For over 40 years, I have collected paintings, ceramics and other works of art, largely for my own personal enjoyment. Recently, I decided to open an art museum with the aim of sharing the joys of my collection I have accumulated with as many people as possible. I took that step in October of 2007. The following year, 2008, I announced my decision to donate the museum to Nirasaki City.
Behind this motive, lies my firm belief that outstanding art should not remain for the sole pleasure of the person but best be shared equitably for the benefit and enjoyment for all.
Shugoro Yamamoto, a writer that I hold in the highest esteem, stated in his novel Tsuzumikurabe (Hand Drum Competition): ‟All art should serve to bring pleasure, purity and enrichment to the human heart.” Indeed, if my own experience had been devoid of encounters with works of art, I feel certain that my life would have remained sadly unfulfilled. At times of anguish and pain, or when I found myself struggling to find my way, I have always been able to gain control of the situation and re-balance my state of mind by reaching out to art. Creative work naturally soothes my heart and soul just like that feeling when inhaling a deep breath of fresh air.
As you can see, each and every piece contained in this Museum’s collection holds truly profound thoughts and memories. They convey the variables and intricacies, joys and sorrows encountered by the individual artists as they pursued their lives. When coming across these the elements embedded in the art, they have left deep impressions upon me.
By chance and fate, over the years I have achieved and maintained lasting ties with Joshibi University of Art and Design, an extraordinary university for women dedicating themselves to pursuit the study of art. Through this connection, I have found myself able to embrace a particularly intimate attachment with the endeavors of female artists. Inspired by that sentiment, my goal has been to consciously define the essence of this museum by placing the main thrust of its exhibits on the works of women creators, the high caliber of which is seldom seen in Japan. Another goal is to present theme-based exhibitions featuring the works of a Western-style painter, Shintaro Suzuki, a leading figure in the post-World War Ⅱ era of Japanese art, alongside contemporary ceramics collections and other artworks and concepts rich in change and stimulation.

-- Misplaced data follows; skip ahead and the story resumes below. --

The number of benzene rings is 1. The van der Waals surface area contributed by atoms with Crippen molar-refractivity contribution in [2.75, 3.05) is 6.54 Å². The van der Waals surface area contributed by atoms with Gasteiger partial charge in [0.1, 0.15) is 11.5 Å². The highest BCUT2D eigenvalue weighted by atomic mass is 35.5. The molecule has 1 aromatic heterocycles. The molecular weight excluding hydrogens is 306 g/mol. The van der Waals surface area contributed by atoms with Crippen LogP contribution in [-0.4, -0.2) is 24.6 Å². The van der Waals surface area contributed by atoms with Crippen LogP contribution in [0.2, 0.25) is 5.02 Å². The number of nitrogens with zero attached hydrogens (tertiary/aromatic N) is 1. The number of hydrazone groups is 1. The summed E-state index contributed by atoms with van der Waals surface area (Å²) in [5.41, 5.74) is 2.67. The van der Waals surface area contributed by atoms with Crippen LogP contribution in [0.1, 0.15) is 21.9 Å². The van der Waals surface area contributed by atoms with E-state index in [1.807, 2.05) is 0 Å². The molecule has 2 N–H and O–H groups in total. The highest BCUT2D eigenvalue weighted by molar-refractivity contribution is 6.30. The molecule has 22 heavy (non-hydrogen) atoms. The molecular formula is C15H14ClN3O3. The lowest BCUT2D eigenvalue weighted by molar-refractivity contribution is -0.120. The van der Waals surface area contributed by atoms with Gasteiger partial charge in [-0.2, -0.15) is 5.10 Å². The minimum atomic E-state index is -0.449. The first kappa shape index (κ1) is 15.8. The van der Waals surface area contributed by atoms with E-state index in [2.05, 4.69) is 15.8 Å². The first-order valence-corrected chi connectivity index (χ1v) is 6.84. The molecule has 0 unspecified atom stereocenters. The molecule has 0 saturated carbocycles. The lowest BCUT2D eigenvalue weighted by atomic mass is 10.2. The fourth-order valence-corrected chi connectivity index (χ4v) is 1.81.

In my capacity as a scientist,I have largely pursued my goals necessitating a life of overseas research and travel. At the same time, my experiences seeing glorious and wondrous nature in art has provided me with the wisdom, time and opportunity to appreciate the wonders of the landscapes that exist in my own homeland, allowing me to view them with different perspectives. Taking this to heart, from the Vista Cafe and garden of this Museum, visitors may gaze out onto the exquisite, enthralling and sacred form of Mt. Fuji, Mt. Yatsugatake, Mt. Kayagatake and the Oku-Chichibu mountain range– all overflowing in seasonal flavor and change.
Other local attractions include Takeda Hachimangu (a shrine with deep ties to the legendary Takeda feudal clan), Ganjoji Temple, the former site of Hakusan Castle, as well as other places of profound historic interest. I also encourage travelers to immerse themselves in one of the fabulous local hot springs – an experience certain to add an overall satisfaction and an ideal way to soothe, refresh and re-balance both the body and mind.
THE DIRECTOR’S PROFILE
Born in 1935, Nirasaki, Yamanashi
Dr.Satoshi Omiura specializes in research on natural organic compounds produced by microorganisms and has discovered approximately 500 new compounds over the past 50 years he has been engaged in research. 26 species are marketed as pharmaceuticals, animal drugs, agricultural chemicals and research reagents, contributing to the prevention and eradication of infectious diseases and the elucidation of life phenomena.
Above all, the anti-parasiticide drug “Ivermectin” has become a magic bullet for preventing and treating many infectious diseases such as onchocerciasis (river blindness), lymphatic filariasis, rhinophycosis, and scabies.With this achievement, in 2015, he won the Nobel Prize in medicine and physiology with Dr. William Campbell of Drew University honorary research fellow who jointly developed Ivermectin. Kitasato University honorary professor and head director chairman of Joshibi University of Art and Design.